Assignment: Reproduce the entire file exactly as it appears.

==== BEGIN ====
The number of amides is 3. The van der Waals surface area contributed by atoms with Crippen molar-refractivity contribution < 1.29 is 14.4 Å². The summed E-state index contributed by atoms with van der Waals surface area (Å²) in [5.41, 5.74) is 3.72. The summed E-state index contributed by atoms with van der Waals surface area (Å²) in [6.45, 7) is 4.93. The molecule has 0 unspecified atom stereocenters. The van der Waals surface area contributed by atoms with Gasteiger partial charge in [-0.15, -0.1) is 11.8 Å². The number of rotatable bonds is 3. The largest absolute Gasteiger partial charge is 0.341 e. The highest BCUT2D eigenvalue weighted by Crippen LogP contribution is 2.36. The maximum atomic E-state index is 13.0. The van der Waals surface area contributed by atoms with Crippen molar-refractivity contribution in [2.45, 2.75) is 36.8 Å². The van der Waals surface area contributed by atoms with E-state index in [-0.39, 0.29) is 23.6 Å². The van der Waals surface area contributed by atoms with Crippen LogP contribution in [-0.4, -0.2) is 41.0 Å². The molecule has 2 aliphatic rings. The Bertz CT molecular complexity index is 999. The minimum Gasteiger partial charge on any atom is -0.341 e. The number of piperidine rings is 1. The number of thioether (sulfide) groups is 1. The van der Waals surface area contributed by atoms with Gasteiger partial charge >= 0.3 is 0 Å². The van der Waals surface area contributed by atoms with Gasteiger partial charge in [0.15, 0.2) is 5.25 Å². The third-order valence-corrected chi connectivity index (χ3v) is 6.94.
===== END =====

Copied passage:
The number of amides is 3. The van der Waals surface area contributed by atoms with Crippen molar-refractivity contribution < 1.29 is 14.4 Å². The summed E-state index contributed by atoms with van der Waals surface area (Å²) in [5.41, 5.74) is 3.72. The summed E-state index contributed by atoms with van der Waals surface area (Å²) in [6.45, 7) is 4.93. The molecule has 0 unspecified atom stereocenters. The van der Waals surface area contributed by atoms with Gasteiger partial charge in [-0.15, -0.1) is 11.8 Å². The number of rotatable bonds is 3. The largest absolute Gasteiger partial charge is 0.341 e. The highest BCUT2D eigenvalue weighted by Crippen LogP contribution is 2.36. The maximum atomic E-state index is 13.0. The van der Waals surface area contributed by atoms with Crippen molar-refractivity contribution in [2.45, 2.75) is 36.8 Å². The van der Waals surface area contributed by atoms with E-state index in [-0.39, 0.29) is 23.6 Å². The van der Waals surface area contributed by atoms with Crippen LogP contribution in [-0.4, -0.2) is 41.0 Å². The molecule has 2 aliphatic rings. The Bertz CT molecular complexity index is 999. The minimum Gasteiger partial charge on any atom is -0.341 e. The number of piperidine rings is 1. The number of thioether (sulfide) groups is 1. The van der Waals surface area contributed by atoms with Gasteiger partial charge >= 0.3 is 0 Å². The van der Waals surface area contributed by atoms with Gasteiger partial charge in [0.15, 0.2) is 5.25 Å². The third-order valence-corrected chi connectivity index (χ3v) is 6.94.